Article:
Polona Hercog took down two-time Grand Slam champion Svetlana Kuznetsova in three wild sets to advance to the TEB BNP Paribas Istanbul Cup semifinals.
WTA Staff
April 27, 2018

ISTANBUL, Turkey -- Polona Hercog of Slovenia advanced to her first WTA semifinal in over two years, surviving a comeback by No.2 seed Svetlana Kuznetsova of Russia and prevailing 6-1, 1-6, 7-5 at the TEB BNP Paribas Istanbul Cup on Friday.

Hercog picked up her first win over the two-time Grand Slam champion in their three meetings, overcoming a disastrous second set to claim victory in two hours and 19 minutes.

"I wasn't really thinking about a good result when I came here - I was just trying to take it step by step," Hercog said after the match. "I was winning a match here, a match there in my previous tournaments...and I was always injured for a couple of months this year. I'm really satisfied with what I'm doing right now and it's really positive."

Both players finished the match with 21 unforced errors, though Hercog had 31 winners, while Kuznetsova had only eight.

Hercog will now face Maria Sakkari of Greece in the semifinals. Sakkari eliminated Dutch qualifier Arantxa Rus earlier on Friday, 6-3, 7-6(6).

The first set was an absolute indication that the result might go Hercog’s way, as the Slovenian dominated the proceedings, hitting 20 winners in the set, to Kuznetsova’s three. The powerful Hercog forehand was on song in the opening frame, and Hercog rampaged through the set behind that wing.

After holding for 3-0 with a forehand winner, Hercog cracked the set open by claiming a double-break advantage in a marathon fourth game, ultimately claiming the 4-0 lead on her seventh break point of the game by forcing an error with an overhead.

The protracted game caused the set to be a lengthy 45 minutes, but the score was well in Hercog’s favor, and the World No.75 wrapped up the 6-1 set after a Kuznetsova backhand sailed wide.

"I knew I had to be really focused and use every chance I had because she's a really good player and she can just feel it when you're not feeling at your best," Hercog added. "I was just trying to be as aggressive as possible, using the spin and using the court."

The tables turned in the second set, as Kuznetsova displayed the experience which led her to titles at the 2004 US Open and 2009 Roland Garros, as well as a career-high ranking of World No.2.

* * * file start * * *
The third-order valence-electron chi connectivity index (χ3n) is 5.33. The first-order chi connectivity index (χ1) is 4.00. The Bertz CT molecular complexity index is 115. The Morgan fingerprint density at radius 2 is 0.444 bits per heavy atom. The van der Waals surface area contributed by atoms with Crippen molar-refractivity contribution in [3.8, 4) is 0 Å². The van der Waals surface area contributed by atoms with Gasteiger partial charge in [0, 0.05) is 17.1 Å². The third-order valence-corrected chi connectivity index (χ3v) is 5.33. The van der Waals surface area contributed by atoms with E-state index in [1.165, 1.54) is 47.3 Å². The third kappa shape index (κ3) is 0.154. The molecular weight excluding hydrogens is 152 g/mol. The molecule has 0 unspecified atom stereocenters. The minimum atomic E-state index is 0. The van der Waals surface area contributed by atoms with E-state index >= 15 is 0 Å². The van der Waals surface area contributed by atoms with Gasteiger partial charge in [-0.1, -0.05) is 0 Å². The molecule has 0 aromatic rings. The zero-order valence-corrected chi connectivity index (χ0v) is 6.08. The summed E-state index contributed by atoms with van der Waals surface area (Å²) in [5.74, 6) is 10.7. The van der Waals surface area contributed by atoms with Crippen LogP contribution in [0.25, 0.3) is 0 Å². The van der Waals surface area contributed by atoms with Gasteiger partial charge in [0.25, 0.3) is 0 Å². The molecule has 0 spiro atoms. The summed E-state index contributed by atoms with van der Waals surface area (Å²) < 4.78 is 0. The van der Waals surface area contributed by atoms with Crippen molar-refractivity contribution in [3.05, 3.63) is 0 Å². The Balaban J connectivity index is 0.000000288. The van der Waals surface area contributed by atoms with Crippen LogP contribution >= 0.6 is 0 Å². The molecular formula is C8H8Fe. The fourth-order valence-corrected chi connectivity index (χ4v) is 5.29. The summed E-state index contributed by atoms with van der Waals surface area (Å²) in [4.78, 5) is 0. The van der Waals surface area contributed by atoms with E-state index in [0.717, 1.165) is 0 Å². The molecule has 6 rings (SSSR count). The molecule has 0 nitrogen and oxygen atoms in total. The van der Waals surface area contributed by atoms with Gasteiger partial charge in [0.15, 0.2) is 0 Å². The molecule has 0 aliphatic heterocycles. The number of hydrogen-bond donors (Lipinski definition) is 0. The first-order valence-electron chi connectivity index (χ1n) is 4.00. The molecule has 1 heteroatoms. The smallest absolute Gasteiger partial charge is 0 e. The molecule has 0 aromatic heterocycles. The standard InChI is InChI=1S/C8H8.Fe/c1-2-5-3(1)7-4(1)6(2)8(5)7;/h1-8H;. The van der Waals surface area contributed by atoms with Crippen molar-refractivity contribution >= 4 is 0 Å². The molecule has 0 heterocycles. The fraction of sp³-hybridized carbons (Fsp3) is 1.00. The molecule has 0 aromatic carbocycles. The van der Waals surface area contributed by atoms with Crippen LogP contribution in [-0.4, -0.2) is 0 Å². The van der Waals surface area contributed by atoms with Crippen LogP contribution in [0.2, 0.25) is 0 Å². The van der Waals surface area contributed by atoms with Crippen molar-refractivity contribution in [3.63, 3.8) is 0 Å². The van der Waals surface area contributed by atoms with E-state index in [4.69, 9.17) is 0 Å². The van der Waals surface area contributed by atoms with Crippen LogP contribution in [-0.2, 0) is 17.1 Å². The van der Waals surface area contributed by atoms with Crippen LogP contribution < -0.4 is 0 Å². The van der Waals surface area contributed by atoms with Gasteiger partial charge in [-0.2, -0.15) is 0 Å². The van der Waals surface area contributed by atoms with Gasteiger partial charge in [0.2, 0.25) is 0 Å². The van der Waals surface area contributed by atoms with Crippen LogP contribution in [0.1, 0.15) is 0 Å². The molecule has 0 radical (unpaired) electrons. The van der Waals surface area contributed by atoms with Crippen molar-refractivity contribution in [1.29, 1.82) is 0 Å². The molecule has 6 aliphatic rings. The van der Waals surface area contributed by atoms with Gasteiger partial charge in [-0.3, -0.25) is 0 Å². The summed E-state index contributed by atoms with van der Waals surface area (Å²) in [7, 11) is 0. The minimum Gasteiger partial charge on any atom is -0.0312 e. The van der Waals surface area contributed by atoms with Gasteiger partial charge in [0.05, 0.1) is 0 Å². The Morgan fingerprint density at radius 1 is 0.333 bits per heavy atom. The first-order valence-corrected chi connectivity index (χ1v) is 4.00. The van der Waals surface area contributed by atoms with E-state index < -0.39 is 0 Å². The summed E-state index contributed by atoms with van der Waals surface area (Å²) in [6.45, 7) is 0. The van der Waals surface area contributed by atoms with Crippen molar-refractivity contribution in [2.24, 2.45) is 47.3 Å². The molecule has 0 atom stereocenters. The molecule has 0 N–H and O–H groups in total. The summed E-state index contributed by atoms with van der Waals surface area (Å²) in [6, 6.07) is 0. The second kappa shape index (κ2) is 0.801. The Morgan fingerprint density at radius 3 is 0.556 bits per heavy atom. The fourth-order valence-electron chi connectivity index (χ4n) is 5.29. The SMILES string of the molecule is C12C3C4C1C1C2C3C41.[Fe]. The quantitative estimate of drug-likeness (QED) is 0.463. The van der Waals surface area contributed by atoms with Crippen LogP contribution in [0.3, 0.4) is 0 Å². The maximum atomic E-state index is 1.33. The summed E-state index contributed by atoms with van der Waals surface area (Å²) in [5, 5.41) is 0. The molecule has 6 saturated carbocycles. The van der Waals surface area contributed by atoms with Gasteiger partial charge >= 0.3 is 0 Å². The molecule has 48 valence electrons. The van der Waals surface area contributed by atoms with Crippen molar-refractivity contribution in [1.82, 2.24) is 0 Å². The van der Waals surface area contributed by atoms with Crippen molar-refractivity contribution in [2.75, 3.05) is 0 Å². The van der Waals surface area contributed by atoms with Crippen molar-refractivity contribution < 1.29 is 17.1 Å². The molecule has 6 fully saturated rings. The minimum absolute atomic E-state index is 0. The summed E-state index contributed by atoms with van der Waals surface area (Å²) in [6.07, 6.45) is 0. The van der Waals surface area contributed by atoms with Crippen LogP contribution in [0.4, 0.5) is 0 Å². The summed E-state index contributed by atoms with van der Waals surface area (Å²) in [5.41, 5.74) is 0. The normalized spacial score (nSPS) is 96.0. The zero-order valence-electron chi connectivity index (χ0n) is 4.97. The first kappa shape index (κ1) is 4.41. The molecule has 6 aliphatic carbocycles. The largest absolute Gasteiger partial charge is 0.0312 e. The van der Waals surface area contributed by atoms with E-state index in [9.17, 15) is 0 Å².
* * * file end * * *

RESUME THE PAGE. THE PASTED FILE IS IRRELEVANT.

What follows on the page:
The Russian had only three winners in this set as well, but she also hit only two unforced errors, and frequently won the important points, breaking thrice on five opportunities.

By contrast, the searing skills demonstrated by Hercog in the first set dissipated, as the Slovenian could hit only one winner in the second set. Kuznetsova raced to a 4-0 lead of her own, and broke Hercog again for 5-1 with a bludgeoning forehand winner. In the following game, a long service return off of the Hercog racket let Kuznetsova level the match at one set apiece.

"I'm still on the way where I'm developing my game and the focus on court, so it's not always easy to hold the focus for the whole match," Hercog said of the second set. "It's something I'm really working for - to become better in that."

Given the one-sided nature of the two sets, the decider was completely up for grabs. Kuznetsova nearly held onto the momentum, as strong defense by the Russian gave her two break points in the opening game, but the power game of Hercog pulled her through to hold for 1-0.

Kuznetsova then claimed first blood in the set, taking a 4-3 lead after Hercog dropped serve due to a double fault and a netted groundstroke error. But Hercog quickly struck back for 4-4 after consecutive backhand errors by the Russian.

Hercog then swiftly dropped serve in the next game, the Slovenian’s errors giving Kuznetsova the chance to serve out the match. But the Russian was unable to complete the victory, dropping serve at love with a backhand error into the net, and putting the set on even terms at 5-5.

After four straight breaks of serve, Hercog clinched what seemed like a pivotal hold for 6-5 with a rocketing forehand winner down the line.

Indeed, it turned out to be the decisive moment, as Kuznetsova’s errors stayed present, and the Russian dropped serve for the third consecutive time. Hercog squealed with joy as she reached the final four of a WTA event for the first time since 2015.